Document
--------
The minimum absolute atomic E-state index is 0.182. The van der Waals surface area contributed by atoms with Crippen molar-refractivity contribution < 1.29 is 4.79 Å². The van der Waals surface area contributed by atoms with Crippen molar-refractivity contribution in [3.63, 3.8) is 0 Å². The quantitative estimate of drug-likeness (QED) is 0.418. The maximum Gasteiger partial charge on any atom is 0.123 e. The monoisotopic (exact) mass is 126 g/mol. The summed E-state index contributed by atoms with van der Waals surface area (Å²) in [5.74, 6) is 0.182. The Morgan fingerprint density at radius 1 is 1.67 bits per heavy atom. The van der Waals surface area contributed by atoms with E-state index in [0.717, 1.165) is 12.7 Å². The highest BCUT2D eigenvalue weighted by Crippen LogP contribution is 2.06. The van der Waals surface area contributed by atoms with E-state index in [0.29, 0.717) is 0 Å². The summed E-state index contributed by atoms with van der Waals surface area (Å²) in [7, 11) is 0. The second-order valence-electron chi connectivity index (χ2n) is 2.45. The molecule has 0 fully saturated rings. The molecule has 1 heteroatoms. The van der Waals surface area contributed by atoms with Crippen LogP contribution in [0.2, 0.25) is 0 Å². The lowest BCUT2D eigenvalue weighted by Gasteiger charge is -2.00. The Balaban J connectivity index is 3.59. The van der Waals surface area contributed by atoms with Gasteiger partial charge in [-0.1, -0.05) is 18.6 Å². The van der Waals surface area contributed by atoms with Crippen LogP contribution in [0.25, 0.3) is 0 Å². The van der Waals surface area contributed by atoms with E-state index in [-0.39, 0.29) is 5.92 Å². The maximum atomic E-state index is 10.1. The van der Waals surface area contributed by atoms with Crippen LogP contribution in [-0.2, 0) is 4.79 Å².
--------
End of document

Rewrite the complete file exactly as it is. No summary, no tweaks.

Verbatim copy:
The minimum absolute atomic E-state index is 0.182. The van der Waals surface area contributed by atoms with Crippen molar-refractivity contribution < 1.29 is 4.79 Å². The van der Waals surface area contributed by atoms with Crippen molar-refractivity contribution in [3.63, 3.8) is 0 Å². The quantitative estimate of drug-likeness (QED) is 0.418. The maximum Gasteiger partial charge on any atom is 0.123 e. The monoisotopic (exact) mass is 126 g/mol. The summed E-state index contributed by atoms with van der Waals surface area (Å²) in [5.74, 6) is 0.182. The Morgan fingerprint density at radius 1 is 1.67 bits per heavy atom. The van der Waals surface area contributed by atoms with E-state index in [0.717, 1.165) is 12.7 Å². The highest BCUT2D eigenvalue weighted by Crippen LogP contribution is 2.06. The van der Waals surface area contributed by atoms with E-state index in [0.29, 0.717) is 0 Å². The summed E-state index contributed by atoms with van der Waals surface area (Å²) in [7, 11) is 0. The second-order valence-electron chi connectivity index (χ2n) is 2.45. The molecule has 0 fully saturated rings. The molecule has 1 heteroatoms. The van der Waals surface area contributed by atoms with Crippen LogP contribution in [0.2, 0.25) is 0 Å². The lowest BCUT2D eigenvalue weighted by Gasteiger charge is -2.00. The Balaban J connectivity index is 3.59. The van der Waals surface area contributed by atoms with Gasteiger partial charge in [-0.1, -0.05) is 18.6 Å². The van der Waals surface area contributed by atoms with Crippen LogP contribution in [0.25, 0.3) is 0 Å². The van der Waals surface area contributed by atoms with E-state index in [-0.39, 0.29) is 5.92 Å². The maximum atomic E-state index is 10.1. The van der Waals surface area contributed by atoms with Crippen LogP contribution in [-0.2, 0) is 4.79 Å².